Further, if you ask who is more masculine/feminine this still wouldn’t truly be accurate to who either of us are. I don’t wear makeup while my partner does. When I get married I intend to wear a suit while my partner would prefer a dress. However, I am also more sensitive than she is. Her hair is just as short as mine, and she is also attracted to people “traditionally feminine”. So who actually is more masculine? Who is more feminine? To be honest I don’t think either of us are just one or the other. We are both a little bit masculine, a little bit feminine, and a lot of everything in between. That is the premise of this blog. That we as human beings fall within a spectrum and should embrace this.

3. “So… where the party at?”

Playful Answer: This statement has become so offensive I no longer have one.

The Real Answer: The first few times I was asked this I didn’t even get it. After probing further I quickly realized “where the party at” meant being a lesbian was synonymous with entertainment. This became gravely offensive quickly for two reasons.

As a lesbian I have found over and over again that my orientation, gender, and therefore my relationships with other women (even platonic) are often fetishized – by both men and women. When people realize I am attracted to women they often try to relate to me by disrespectful and chauvinistic comments about them. Which is not only disheartening but the complete opposite of how one should view them. All of the women in my life I truly love, respect, and admire – the way I do any other individual. The women in my life aren’t stage props that need to be controlled or complained about. They are strong, independent, power-houses that allow me the honour of being part of their lives.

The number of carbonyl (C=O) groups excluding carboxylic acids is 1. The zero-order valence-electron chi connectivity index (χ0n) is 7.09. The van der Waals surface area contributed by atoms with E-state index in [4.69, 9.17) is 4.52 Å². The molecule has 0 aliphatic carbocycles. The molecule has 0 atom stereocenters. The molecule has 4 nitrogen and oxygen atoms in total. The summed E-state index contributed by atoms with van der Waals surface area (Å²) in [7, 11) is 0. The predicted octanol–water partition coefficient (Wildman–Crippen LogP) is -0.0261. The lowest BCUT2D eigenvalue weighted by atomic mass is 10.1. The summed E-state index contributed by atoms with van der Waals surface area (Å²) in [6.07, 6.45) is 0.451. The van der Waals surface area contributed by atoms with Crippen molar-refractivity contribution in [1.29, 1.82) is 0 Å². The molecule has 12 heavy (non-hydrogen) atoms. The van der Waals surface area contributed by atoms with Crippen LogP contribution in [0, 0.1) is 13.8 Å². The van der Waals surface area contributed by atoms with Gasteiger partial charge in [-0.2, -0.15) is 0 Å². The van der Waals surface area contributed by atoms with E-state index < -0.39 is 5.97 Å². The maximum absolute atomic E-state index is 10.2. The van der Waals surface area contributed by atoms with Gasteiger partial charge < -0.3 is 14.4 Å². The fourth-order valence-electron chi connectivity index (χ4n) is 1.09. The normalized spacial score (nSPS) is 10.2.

Second, here is the thing about the phrase “where the party at”… my life isn’t actually a party my friend. Contrary to what media may portray we aren’t in a hot tub at all hours with mojitos (although if you figure out how to go about this life please let me know). We get sick and need to be cared for. We are gross in front of each other. We lay in our pajamas all day. We go for dinner with our parents, go to school, struggle, cry, laugh etc. We are actually the same as everyone else. Lesbian is not synonymous with “a good time”.

And the reality behind the questions you are asking is this:

  • Same sex marriage only became legal in Manitoba in 2004. I was 16 years old. If I were a born a decade earlier I would not have been able to marry the woman I am in love with right now.
  • Traveling to certain countries is off limits for me and other LGBTQ people because of our orientation.
  • People around the world are still being killed because of their orientation.
  • Even within “safer countries” like Canada, we still experience an enormous amount of homophobia in both passive and physically aggressive ways.